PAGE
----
Daily Progress, Jacksonville, TX


April 25, 2014

Man with Cherokee County ties killed by Nacogdoches officers

CHEROKEE COUNTY — Two Nacogdoches County deputies have been placed on administrative leave with pay following the shooting death of Darrell Joseph Legnon on Tuesday night.

“About 10:59 p.m., a Cushing ISD resource officer conducted a traffic stop on a motor vehicle after observing (it) on the Cushing ISD campus,” according to a press release from the sheriff’s office. “The vehicle attempted to elude the officer, but he was able to catch up with it and stop the vehicle on Hwy. 204 at 6th Street.”

Two Nacogdoches County deputies in the area went to the scene to back up the CISD officer.

“The vehicle ... was occupied by three male subjects. The Cushing ISD officer was making contact with the driver of the vehicle while the deputies with NCSO were at the rear of the vehicle watching the other two suspects.”

Sheriff Jason Bridges said that’s when a passenger in the front seat exited the car with a shotgun.

“(He) turned toward the two deputies that were at the rear of the vehicle, and (they) immediately instructed the suspect to put the weapon down repeated times,” he said. “The suspect replied, ‘No,’ and then pointed the shotgun at deputies.”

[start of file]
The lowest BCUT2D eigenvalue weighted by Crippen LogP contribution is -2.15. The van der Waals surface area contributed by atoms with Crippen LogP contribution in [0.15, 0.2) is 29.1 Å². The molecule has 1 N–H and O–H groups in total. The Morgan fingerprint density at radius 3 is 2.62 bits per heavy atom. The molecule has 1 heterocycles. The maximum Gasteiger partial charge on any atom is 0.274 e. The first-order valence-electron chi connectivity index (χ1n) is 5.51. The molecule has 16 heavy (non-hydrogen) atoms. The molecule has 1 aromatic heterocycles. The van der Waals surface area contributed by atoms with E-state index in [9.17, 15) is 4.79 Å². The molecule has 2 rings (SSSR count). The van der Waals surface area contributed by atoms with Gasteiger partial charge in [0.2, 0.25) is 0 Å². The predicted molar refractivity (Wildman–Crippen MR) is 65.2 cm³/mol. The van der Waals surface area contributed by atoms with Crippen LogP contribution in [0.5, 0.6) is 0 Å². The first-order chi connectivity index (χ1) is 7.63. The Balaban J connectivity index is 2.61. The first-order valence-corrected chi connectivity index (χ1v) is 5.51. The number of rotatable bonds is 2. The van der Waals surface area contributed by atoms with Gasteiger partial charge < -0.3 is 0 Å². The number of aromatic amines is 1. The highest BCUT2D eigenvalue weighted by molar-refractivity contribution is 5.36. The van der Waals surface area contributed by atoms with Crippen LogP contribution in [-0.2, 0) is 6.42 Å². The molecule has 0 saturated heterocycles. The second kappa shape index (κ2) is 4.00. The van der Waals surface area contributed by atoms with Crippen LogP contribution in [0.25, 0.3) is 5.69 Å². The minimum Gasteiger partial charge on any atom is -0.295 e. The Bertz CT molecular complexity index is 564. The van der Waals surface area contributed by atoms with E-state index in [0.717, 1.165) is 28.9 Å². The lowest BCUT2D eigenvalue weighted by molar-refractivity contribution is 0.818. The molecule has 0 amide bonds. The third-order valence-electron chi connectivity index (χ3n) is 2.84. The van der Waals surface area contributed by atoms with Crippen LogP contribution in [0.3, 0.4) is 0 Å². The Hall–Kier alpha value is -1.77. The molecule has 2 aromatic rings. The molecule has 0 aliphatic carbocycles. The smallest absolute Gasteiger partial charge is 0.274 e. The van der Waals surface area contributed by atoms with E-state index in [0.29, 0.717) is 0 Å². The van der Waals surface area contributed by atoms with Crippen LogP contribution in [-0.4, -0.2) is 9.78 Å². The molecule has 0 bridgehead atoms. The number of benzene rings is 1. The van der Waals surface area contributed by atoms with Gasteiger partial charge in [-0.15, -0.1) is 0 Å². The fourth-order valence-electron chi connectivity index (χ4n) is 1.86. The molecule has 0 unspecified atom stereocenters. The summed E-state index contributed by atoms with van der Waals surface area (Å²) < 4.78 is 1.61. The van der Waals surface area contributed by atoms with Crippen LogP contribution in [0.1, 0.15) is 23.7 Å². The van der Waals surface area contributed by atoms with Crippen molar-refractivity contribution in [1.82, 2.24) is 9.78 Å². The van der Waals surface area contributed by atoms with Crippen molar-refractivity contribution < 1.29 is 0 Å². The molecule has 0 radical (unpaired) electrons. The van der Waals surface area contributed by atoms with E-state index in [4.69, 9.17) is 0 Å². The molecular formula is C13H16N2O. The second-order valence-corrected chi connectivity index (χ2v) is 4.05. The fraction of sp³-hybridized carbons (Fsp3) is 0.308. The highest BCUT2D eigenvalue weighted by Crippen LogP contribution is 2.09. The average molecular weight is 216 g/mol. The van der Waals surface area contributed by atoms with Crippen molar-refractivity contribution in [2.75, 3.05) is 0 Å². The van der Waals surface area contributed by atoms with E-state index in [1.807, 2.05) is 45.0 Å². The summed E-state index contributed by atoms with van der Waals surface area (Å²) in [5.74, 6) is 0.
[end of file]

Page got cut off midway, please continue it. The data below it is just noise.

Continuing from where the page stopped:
The officers opened fire.

“At that time, deputies were in fear of their lives,” Bridges said. “(They) then engaged the suspect after he continued to point a shotgun at them. Deputies and first-responders attempted life-saving efforts for the suspect.”

Precinct 1 Justice of the Peace Judge Kerry Don Williamson

pronounced Legnon, 25, dead at the scene.

“Upon county emergency medical personnel arriving on scene, it was determined the suspect had succumbed to the injuries occurred during the armed confrontation,” according to the press release.

Bridges said the Texas Rangers are investigating the shooting. A spokesperson for the Texas Department of Public Safety said the investigating officer had nothing “to release at this time.”

But according to sheriff’s officials, Legnon made “numerous comments in the last several days” that he was going to kill a police officer.

“It was also learned through numerous tattoos on the suspect’s body that (he) has active ties with a white supremacist hate group. Legnon has an extensive criminal history and has made a previous confession to law enforcement that he was an Aryan Brotherhood gang member,” according to the press release.

According to publicdata.com, Legnon’s criminal history in Texas includes convictions in Nacogdoches and Cherokee counties for theft and criminal mischief.

“Legnon was currently out on bond for two counts of aggravated robbery in Cherokee County and (for) unauthorized use of a motor vehicle,” Bridges said.

The Nacogdoches County Sheriff’s Office is also conducting an internal investigation of the shooting death.

In March, three deputies were no-billed by a Nacogdoches County grand jury following their involvements in the 2013 shooting deaths of Kevin B. Koonce and John Stevens.

One deputy was placed on paid administrative leave pending the outcome of internal and Texas Ranger investigations into Koonce’s death on Aug. 7. And on June 17, two deputies were placed on paid leave after they shot and killed Stevens. All three deputies returned to duty after about two weeks


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